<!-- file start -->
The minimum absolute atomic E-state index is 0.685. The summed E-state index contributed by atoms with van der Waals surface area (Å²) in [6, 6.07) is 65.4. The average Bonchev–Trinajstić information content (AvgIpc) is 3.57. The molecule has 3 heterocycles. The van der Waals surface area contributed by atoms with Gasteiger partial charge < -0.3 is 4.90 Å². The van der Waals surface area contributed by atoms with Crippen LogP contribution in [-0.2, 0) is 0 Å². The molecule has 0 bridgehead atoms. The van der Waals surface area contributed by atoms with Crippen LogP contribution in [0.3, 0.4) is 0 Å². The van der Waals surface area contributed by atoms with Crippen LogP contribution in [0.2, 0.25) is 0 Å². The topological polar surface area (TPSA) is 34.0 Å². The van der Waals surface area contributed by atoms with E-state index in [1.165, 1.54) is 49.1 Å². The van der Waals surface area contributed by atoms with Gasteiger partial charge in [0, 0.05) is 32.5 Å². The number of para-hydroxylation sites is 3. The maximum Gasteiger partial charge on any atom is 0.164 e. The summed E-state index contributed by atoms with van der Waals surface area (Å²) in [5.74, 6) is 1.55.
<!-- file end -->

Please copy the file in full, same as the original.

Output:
The minimum absolute atomic E-state index is 0.685. The summed E-state index contributed by atoms with van der Waals surface area (Å²) in [6, 6.07) is 65.4. The average Bonchev–Trinajstić information content (AvgIpc) is 3.57. The molecule has 3 heterocycles. The van der Waals surface area contributed by atoms with Gasteiger partial charge < -0.3 is 4.90 Å². The van der Waals surface area contributed by atoms with Crippen LogP contribution in [-0.2, 0) is 0 Å². The molecule has 0 bridgehead atoms. The van der Waals surface area contributed by atoms with Crippen LogP contribution in [0.3, 0.4) is 0 Å². The van der Waals surface area contributed by atoms with Crippen LogP contribution in [0.2, 0.25) is 0 Å². The topological polar surface area (TPSA) is 34.0 Å². The van der Waals surface area contributed by atoms with E-state index in [1.165, 1.54) is 49.1 Å². The van der Waals surface area contributed by atoms with Gasteiger partial charge in [0, 0.05) is 32.5 Å². The number of para-hydroxylation sites is 3. The maximum Gasteiger partial charge on any atom is 0.164 e. The summed E-state index contributed by atoms with van der Waals surface area (Å²) in [5.74, 6) is 1.55.